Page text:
ALSO at The Stand — ACA is working and its users are happy (but not the GOP)

 


NATIONAL

 

► From AP — UAW: ‘Consensus’ reached with Volkswagen on union — United Auto Workers leaders say they have reached a “consensus” with Volkswagen and expect the German automaker to recognize the union if they sign up enough workers at a new local for the company’s assembly plant in Tennessee.

► In the Chattanooga Times Free-Press — UAW’s back, and so is our potential (editorial) — When UAW’s new local has enough signers, our VW will become the first unionized foreign auto plant in the South. Not only that, but the new U.S. hybrid union — this works council — will have been pioneered here. Here in the new and improved “Dynamo of Dixie.”

► In today’s NY Times — Kansas’ ruinous tax cuts (editorial) — Kansas’ spectacularly ill-advised income tax cuts of 2012 were among the largest ever enacted by a state. The cuts were arrogantly promoted by Gov. Sam Brownback with the same disproven theory that Republicans have employed for decades: There will be no loss of revenue because of all the economic growth! But the growth didn’t show up… As Kansas has clearly shown, states cannot cut their way to prosperity. They need to use every tool of government to nurture growth, and those tools require money.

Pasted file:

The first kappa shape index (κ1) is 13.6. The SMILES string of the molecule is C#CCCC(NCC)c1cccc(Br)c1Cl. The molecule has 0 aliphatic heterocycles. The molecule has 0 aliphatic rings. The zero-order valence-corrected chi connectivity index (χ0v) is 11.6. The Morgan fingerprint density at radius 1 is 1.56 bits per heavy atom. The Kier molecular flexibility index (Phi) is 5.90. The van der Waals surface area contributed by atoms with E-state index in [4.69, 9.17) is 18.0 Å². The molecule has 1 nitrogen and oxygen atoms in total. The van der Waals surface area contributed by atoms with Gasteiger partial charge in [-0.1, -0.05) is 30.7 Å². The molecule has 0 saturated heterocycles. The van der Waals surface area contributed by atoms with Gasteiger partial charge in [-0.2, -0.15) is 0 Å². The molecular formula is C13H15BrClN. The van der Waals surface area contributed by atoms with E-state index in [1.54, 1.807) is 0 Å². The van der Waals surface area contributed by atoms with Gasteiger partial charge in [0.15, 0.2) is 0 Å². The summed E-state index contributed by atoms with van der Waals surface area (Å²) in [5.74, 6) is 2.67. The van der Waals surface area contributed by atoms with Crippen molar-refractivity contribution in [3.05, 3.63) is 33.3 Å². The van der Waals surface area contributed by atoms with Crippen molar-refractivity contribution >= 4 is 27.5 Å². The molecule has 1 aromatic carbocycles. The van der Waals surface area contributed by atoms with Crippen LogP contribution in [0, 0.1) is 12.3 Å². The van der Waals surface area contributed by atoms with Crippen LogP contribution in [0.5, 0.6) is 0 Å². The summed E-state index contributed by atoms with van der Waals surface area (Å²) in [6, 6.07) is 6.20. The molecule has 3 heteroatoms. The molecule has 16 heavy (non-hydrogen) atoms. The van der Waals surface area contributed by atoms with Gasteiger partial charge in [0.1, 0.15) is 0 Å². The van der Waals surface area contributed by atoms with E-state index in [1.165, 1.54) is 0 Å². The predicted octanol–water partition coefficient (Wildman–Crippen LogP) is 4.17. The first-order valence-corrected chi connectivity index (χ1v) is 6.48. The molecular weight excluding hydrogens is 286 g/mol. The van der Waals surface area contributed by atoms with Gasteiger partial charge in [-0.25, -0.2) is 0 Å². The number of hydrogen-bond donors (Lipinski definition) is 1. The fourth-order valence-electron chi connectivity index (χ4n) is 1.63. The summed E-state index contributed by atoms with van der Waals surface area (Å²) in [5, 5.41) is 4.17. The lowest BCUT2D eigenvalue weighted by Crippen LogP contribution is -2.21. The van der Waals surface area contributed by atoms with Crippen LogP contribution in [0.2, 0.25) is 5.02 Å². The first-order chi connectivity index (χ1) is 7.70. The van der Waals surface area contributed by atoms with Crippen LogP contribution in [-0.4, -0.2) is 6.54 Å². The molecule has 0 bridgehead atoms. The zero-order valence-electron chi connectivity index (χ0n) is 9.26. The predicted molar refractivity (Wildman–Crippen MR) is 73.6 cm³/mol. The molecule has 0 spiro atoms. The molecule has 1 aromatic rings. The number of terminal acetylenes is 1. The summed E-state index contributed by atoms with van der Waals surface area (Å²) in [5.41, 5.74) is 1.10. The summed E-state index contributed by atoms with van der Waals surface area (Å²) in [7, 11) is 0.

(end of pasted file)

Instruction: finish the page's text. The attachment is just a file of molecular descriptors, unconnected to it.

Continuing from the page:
Click to see coverage by RWDSU.

Click image to see news coverage by RWDSU.

► In the NY Times — Book store owner takes on a union, shocking a liberal bastion — “I’m an extremely progressive liberal and the best kind,” said Chris Doeblin, the independent bookseller who owns the Book Culture bookstores near Columbia University. But then his workers voted to unionize. On June 24, just hours after the vote, Doeblin announced in an email to staff members that he had fired two employees for joining the Retail, Wholesale and Department Store Union. By June 26, he had fired three more. So what happens when a bookseller and those he serves, after years of political harmony, fall suddenly and dramatically out of sync? Well, then you’ve got a fight on your hands.

 


TODAY’S MUST-READ

 

► In today’s NY Times — Kansas’ ruinous tax cuts (editorial) — Kansas’ spectacularly ill-advised income tax cuts of 2012 were among the largest ever enacted by a state. The cuts were arrogantly promoted by Gov. Sam Brownback with the same disproven theory that Republicans have employed for decades: There will be no loss of revenue because of all the economic growth! But the growth didn’t show up… As Kansas has clearly shown, states cannot cut their way to prosperity. They need to use every tool of government to nurture growth, and those tools require money.

 


The Stand posts links to Washington state and national news of interest every weekday morning by 10 a.m.